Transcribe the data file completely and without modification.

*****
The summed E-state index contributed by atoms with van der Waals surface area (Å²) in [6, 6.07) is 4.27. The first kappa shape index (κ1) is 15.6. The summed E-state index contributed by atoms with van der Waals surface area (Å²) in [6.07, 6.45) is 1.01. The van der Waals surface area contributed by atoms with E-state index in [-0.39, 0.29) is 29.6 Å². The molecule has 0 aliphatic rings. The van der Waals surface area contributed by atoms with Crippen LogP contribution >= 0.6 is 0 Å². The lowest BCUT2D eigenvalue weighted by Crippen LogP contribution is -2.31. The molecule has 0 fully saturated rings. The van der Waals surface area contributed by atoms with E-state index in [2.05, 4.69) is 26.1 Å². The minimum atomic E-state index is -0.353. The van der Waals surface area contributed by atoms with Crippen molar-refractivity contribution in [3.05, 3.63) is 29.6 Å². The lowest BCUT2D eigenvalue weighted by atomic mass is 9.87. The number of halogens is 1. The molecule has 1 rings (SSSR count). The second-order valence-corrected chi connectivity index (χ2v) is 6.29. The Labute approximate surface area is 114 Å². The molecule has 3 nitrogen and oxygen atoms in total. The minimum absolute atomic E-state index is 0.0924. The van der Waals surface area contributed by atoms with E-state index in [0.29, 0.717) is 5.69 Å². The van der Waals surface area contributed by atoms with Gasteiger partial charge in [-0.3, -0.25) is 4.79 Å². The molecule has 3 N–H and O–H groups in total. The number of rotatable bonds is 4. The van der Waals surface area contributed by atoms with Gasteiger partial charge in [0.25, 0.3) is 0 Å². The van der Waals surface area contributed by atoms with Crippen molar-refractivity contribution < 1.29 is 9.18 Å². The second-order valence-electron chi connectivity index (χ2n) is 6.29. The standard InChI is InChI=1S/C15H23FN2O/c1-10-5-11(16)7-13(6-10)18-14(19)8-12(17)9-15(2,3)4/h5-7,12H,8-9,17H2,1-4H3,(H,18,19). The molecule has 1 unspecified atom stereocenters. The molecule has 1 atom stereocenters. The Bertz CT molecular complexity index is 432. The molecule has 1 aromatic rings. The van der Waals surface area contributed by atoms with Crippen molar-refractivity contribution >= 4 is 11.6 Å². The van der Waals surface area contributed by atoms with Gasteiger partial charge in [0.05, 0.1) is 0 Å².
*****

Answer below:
The summed E-state index contributed by atoms with van der Waals surface area (Å²) in [6, 6.07) is 4.27. The first kappa shape index (κ1) is 15.6. The summed E-state index contributed by atoms with van der Waals surface area (Å²) in [6.07, 6.45) is 1.01. The van der Waals surface area contributed by atoms with E-state index in [-0.39, 0.29) is 29.6 Å². The molecule has 0 aliphatic rings. The van der Waals surface area contributed by atoms with Crippen LogP contribution >= 0.6 is 0 Å². The lowest BCUT2D eigenvalue weighted by Crippen LogP contribution is -2.31. The molecule has 0 fully saturated rings. The van der Waals surface area contributed by atoms with E-state index in [2.05, 4.69) is 26.1 Å². The minimum atomic E-state index is -0.353. The van der Waals surface area contributed by atoms with Crippen molar-refractivity contribution in [3.05, 3.63) is 29.6 Å². The lowest BCUT2D eigenvalue weighted by atomic mass is 9.87. The number of halogens is 1. The molecule has 1 rings (SSSR count). The second-order valence-corrected chi connectivity index (χ2v) is 6.29. The Labute approximate surface area is 114 Å². The molecule has 3 nitrogen and oxygen atoms in total. The minimum absolute atomic E-state index is 0.0924. The van der Waals surface area contributed by atoms with E-state index in [0.29, 0.717) is 5.69 Å². The van der Waals surface area contributed by atoms with Gasteiger partial charge in [-0.3, -0.25) is 4.79 Å². The molecule has 3 N–H and O–H groups in total. The number of rotatable bonds is 4. The van der Waals surface area contributed by atoms with Gasteiger partial charge in [0.25, 0.3) is 0 Å². The van der Waals surface area contributed by atoms with Crippen molar-refractivity contribution < 1.29 is 9.18 Å². The second-order valence-electron chi connectivity index (χ2n) is 6.29. The standard InChI is InChI=1S/C15H23FN2O/c1-10-5-11(16)7-13(6-10)18-14(19)8-12(17)9-15(2,3)4/h5-7,12H,8-9,17H2,1-4H3,(H,18,19). The molecule has 1 unspecified atom stereocenters. The molecule has 1 atom stereocenters. The Bertz CT molecular complexity index is 432. The molecule has 1 aromatic rings. The van der Waals surface area contributed by atoms with Crippen molar-refractivity contribution >= 4 is 11.6 Å². The van der Waals surface area contributed by atoms with Gasteiger partial charge in [0.05, 0.1) is 0 Å².